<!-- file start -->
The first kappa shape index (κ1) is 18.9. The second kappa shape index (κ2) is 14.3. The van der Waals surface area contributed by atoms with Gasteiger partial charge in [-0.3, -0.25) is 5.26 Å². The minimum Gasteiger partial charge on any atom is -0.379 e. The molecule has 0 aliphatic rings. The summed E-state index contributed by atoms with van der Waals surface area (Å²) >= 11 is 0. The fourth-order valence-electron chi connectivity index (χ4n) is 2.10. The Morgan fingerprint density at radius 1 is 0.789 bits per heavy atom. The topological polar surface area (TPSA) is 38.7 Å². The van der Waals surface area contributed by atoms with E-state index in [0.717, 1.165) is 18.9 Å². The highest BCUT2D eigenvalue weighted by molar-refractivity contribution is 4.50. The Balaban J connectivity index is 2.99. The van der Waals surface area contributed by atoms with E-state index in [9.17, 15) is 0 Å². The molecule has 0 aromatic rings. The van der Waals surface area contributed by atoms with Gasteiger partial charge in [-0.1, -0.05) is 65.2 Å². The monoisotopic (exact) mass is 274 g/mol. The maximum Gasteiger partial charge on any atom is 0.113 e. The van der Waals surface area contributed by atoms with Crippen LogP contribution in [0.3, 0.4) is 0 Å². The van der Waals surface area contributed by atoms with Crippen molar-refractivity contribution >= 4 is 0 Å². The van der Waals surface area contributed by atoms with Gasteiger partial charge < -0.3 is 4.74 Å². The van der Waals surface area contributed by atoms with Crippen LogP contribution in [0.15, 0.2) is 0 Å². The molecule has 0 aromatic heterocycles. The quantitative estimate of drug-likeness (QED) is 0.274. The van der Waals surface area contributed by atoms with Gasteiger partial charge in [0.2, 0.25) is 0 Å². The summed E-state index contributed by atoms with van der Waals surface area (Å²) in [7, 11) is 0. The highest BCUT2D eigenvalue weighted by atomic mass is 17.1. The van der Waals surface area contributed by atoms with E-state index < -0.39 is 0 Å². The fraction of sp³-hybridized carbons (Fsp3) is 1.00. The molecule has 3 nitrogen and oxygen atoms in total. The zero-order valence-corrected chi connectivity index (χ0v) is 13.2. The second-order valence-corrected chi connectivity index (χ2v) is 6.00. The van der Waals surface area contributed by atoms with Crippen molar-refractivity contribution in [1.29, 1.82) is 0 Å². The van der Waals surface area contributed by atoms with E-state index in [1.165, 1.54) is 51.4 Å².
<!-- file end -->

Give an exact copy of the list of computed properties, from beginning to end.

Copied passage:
The first kappa shape index (κ1) is 18.9. The second kappa shape index (κ2) is 14.3. The van der Waals surface area contributed by atoms with Gasteiger partial charge in [-0.3, -0.25) is 5.26 Å². The minimum Gasteiger partial charge on any atom is -0.379 e. The molecule has 0 aliphatic rings. The summed E-state index contributed by atoms with van der Waals surface area (Å²) >= 11 is 0. The fourth-order valence-electron chi connectivity index (χ4n) is 2.10. The Morgan fingerprint density at radius 1 is 0.789 bits per heavy atom. The topological polar surface area (TPSA) is 38.7 Å². The van der Waals surface area contributed by atoms with E-state index in [0.717, 1.165) is 18.9 Å². The highest BCUT2D eigenvalue weighted by molar-refractivity contribution is 4.50. The Balaban J connectivity index is 2.99. The van der Waals surface area contributed by atoms with E-state index in [9.17, 15) is 0 Å². The molecule has 0 aromatic rings. The van der Waals surface area contributed by atoms with Gasteiger partial charge in [-0.1, -0.05) is 65.2 Å². The monoisotopic (exact) mass is 274 g/mol. The maximum Gasteiger partial charge on any atom is 0.113 e. The van der Waals surface area contributed by atoms with Crippen LogP contribution in [0.3, 0.4) is 0 Å². The van der Waals surface area contributed by atoms with Crippen molar-refractivity contribution >= 4 is 0 Å². The van der Waals surface area contributed by atoms with Gasteiger partial charge < -0.3 is 4.74 Å². The van der Waals surface area contributed by atoms with Crippen LogP contribution in [0.15, 0.2) is 0 Å². The molecule has 0 aromatic heterocycles. The quantitative estimate of drug-likeness (QED) is 0.274. The van der Waals surface area contributed by atoms with Gasteiger partial charge in [0.2, 0.25) is 0 Å². The summed E-state index contributed by atoms with van der Waals surface area (Å²) in [7, 11) is 0. The highest BCUT2D eigenvalue weighted by atomic mass is 17.1. The van der Waals surface area contributed by atoms with E-state index < -0.39 is 0 Å². The fraction of sp³-hybridized carbons (Fsp3) is 1.00. The molecule has 3 nitrogen and oxygen atoms in total. The zero-order valence-corrected chi connectivity index (χ0v) is 13.2. The second-order valence-corrected chi connectivity index (χ2v) is 6.00. The van der Waals surface area contributed by atoms with Crippen molar-refractivity contribution in [1.29, 1.82) is 0 Å². The van der Waals surface area contributed by atoms with E-state index in [1.165, 1.54) is 51.4 Å².